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3 April 2013, 11:42 | Updated: 30 March 2016, 13:50
A major meeting is being held to decide if it is safe for children’s heart surgery to resume in Leeds.
A summit between health and hospital bosses and the local authority is being held to discuss the future of a children's heart surgery unit in Leeds.
A group representing 15 councils in Yorkshire and Humberside has called for a speedy resolution to talks about restarting children's heart surgery in the city.
The Joint Health Overview and Scrutiny Committee for Yorkshire and the Humber has said it is imperative that the paediatric heart unit at Leeds General Infirmary resumes operations "as quickly as possible''.
Surgery at the unit was halted last Thursday after NHS figures, which have since been criticised as flawed, suggested an abnormally high death rate.
Sources said they believed a decision was close to being reached.
Chairman of the Joint Health Overview and Scrutiny Committee (HOSC) for Yorkshire and the Humber, Councillor John Illingworth, said on Wednesday: "At this summit we are hopeful that the issues which resulted in the temporary closure will be fully addressed and that these critically important services will be immediately restored.
"Our prime concern throughout this process has been the welfare of the children concerned and limiting the anxiety of their parents and families, and we hope the restoration of services in Leeds will remove the current uncertainty and provide some comfort to them at this exceptionally difficult time.''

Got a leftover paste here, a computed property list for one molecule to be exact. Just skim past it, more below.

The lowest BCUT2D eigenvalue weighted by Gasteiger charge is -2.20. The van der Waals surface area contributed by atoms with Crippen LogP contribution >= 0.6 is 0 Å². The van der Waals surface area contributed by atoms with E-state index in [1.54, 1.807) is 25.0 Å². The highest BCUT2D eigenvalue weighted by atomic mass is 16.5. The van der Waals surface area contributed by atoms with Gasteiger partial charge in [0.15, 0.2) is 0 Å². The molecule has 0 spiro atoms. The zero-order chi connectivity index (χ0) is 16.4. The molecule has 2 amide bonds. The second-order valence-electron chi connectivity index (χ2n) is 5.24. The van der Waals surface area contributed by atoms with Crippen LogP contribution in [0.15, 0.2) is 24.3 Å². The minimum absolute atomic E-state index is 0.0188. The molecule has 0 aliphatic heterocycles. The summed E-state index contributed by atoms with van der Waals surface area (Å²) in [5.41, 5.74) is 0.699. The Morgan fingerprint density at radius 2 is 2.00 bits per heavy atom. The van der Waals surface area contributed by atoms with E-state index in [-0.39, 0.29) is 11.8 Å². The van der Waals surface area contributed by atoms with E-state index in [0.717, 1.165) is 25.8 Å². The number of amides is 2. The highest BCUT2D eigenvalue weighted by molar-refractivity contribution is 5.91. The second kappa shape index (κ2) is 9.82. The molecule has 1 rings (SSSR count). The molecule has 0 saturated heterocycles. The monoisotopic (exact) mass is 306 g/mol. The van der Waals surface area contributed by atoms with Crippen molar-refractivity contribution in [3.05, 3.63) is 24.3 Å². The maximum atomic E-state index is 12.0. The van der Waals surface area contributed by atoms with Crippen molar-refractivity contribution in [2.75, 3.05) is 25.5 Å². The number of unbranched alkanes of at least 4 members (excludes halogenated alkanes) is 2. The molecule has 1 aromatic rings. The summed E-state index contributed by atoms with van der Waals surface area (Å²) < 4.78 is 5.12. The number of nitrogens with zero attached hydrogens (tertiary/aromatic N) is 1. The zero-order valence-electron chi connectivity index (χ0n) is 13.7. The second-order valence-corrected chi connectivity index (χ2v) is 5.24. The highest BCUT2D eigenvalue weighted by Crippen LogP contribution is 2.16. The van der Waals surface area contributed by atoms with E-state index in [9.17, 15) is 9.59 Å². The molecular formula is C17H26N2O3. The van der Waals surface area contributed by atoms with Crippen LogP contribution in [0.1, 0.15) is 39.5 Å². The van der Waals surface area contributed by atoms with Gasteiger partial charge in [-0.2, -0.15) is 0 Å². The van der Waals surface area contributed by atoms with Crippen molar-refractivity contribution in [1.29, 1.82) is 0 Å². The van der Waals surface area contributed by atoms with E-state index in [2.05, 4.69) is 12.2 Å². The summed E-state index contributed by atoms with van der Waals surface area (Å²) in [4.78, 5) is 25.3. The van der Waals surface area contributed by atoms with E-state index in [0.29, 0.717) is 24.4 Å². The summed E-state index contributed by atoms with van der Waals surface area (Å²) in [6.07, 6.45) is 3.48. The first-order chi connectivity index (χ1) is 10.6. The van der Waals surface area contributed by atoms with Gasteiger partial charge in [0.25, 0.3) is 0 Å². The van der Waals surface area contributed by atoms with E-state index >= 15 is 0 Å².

Toby is the dad of a 2 week old baby boy from Leeds who has been directly affected by the suspension of heart surgery in the city. His little boy developed a critical heart problem last week and was rushed to the L.G.I. He had life saving treatment immediately, but needed an operation as well. That had to be cancelled when surgery was suspended.
Listen to Toby's story here:
All operations at the unit were suspended just 24 hours after a High Court judge ruled that a decision-making process to close the children's unit as part of an England-wide reorganisation of services was ``legally flawed''.
Sir Bruce Keogh, the medical director of NHS England, said figures suggested mortality rates were twice that of other centres and were among a "constellation of reasons'' behind the decision.
However, medical bodies, doctors and other experts have questioned the accuracy of the data, which they say was unverified and not fit to base such a decision on.
Stuart Andrew MP for Pudsey, Horsforth and Aireborough, said he remained "hopeful'' the unit would be allowed to restart surgery.
"After that I think we need to start asking questions about how this issue has been handled.''